The 76th Globes Awards kickstarted this year’s awards ceremonies with its usual show of glamour and extravagance. Broadcast last Sunday, this year the event was co-hosted by Andy Samberg and Sandra Oh, the latter being the first woman of Asian descent ever to host the show. Oh’s opening monologue was emotional, heartfelt and spoke of the changes occurring across Hollywood and the wider industry by making a nod to the “faces of change” and declaring the “moment is real.”
Oh’s opening thoughts were certainly reflected in the evening with many praising these “faces of change” that played a prominent role. Sandra Oh herself, a Canadian-Korean, won ‘Best Actress in a TV Drama’ for her outstanding performance in Killing Eve and was the first Asian woman to do so in nearly 40 years. Equally, the Egyptian-American actor Rami Malek, winning ‘Best Actor in a Drama Motion Picture’ for his portrayal of Freddie Mercury in Bohemian Rhapsody rang a similar tone as did Darren Criss dedicating his ‘Best Actor in a Limited Series’ award to his Filipino mother who dreamed of making a life in America.
However, one has to question from a progressive point of view how much this Golden Globes was indeed a ‘real’ moment of ‘change.’ The producers of the Golden Globe Awards allegedly sought to de-emphasise the political aspect of this year’s broadcast after the focus last year on the Time’s Up and #MeToo campaigns. This in itself brings into question the supposedly ‘forward-thinking’ movement of the entertainment industry when political activism is being supposedly pushed onto the back bench. These issues under scrutiny were only highlighted further by the award for ‘Best Motion Picture – Drama’ being awarded to Bohemian Rhapsody, thereby awarding Bryan Singer who was in fact dropped as director shortly before the film wrapped up production after reportedly clashing with Malek on set, and who has a history of sexual assault allegations hanging over him.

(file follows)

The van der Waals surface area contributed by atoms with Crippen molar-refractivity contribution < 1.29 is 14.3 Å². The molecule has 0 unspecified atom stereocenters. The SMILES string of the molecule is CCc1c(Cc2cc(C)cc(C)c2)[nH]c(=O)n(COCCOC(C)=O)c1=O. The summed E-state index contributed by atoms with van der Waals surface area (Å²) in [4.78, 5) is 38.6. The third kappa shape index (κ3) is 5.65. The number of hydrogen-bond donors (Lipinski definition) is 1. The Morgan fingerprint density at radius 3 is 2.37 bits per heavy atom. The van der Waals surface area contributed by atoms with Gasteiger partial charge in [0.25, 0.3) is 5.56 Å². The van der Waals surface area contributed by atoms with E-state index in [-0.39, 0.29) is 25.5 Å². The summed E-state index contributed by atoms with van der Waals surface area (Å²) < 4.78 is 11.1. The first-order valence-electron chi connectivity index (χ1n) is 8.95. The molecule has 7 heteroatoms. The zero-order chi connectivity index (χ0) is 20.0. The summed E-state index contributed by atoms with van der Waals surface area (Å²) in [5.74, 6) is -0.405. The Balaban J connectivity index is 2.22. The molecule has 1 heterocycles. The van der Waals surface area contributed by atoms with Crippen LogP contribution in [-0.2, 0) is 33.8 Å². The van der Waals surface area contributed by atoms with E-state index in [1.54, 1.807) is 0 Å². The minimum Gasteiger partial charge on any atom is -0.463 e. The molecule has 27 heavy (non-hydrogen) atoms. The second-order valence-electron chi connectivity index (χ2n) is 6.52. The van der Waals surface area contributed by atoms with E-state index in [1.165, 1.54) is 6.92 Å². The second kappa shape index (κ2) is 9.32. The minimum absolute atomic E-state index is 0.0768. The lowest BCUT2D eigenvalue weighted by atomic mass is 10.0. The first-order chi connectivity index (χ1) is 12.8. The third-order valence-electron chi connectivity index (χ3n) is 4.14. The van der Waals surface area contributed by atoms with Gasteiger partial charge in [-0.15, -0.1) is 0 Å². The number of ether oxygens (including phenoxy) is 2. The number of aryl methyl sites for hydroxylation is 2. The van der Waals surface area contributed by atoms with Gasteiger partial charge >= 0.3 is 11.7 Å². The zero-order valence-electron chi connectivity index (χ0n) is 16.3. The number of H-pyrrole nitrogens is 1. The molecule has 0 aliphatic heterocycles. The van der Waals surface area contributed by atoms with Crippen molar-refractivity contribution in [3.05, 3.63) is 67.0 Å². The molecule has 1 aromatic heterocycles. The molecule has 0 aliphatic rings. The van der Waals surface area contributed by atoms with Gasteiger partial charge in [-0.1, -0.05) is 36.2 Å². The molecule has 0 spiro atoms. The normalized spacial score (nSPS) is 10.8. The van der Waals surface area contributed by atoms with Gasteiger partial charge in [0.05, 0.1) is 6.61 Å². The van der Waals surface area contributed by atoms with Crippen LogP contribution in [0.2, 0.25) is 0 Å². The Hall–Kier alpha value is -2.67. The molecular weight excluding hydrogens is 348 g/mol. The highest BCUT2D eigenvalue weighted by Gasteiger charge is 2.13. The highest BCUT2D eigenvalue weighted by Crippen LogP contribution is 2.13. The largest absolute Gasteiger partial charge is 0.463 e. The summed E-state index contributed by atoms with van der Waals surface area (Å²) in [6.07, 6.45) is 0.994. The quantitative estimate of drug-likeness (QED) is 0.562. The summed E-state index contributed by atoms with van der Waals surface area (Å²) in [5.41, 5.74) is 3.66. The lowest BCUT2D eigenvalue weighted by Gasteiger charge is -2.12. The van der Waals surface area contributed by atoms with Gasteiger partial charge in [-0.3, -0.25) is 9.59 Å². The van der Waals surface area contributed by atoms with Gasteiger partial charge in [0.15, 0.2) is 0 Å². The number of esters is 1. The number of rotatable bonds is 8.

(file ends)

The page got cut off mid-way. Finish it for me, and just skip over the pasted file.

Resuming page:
The fact that this accolade was bestowed the same evening as winner Regina King pledged all the films she would produce in the next two years would be 50% woman is too much of a contrast to ignore. Equally, the fact that Sandra Oh presented such a moving declaration of change for women of her ethnic background, yet Crazy Rich Asians (which received much support for authentic ethnic minority group casting) received nothing on the night is of a similar contrast.
There is no doubt there was change at the Golden Globes — this was really the theme of the night despite the producers’ wishes to keep political activism at bay.
However, equally, the theme of the night was really how far they still have to go. In an industry still clouded by recent sexual assault cases, most publicly those involving Harvey Weinstein, and with ‘white washing’ accusations still rife, the Golden Globes was by no means a conclusion to the scandals the industry attracts. These “faces of change” are undoubtedly appearing but still widely hidden by an industry unfortunately unable to move forward to complete diversity.
Image: Canadian Film Centre via Wikimedia Commons.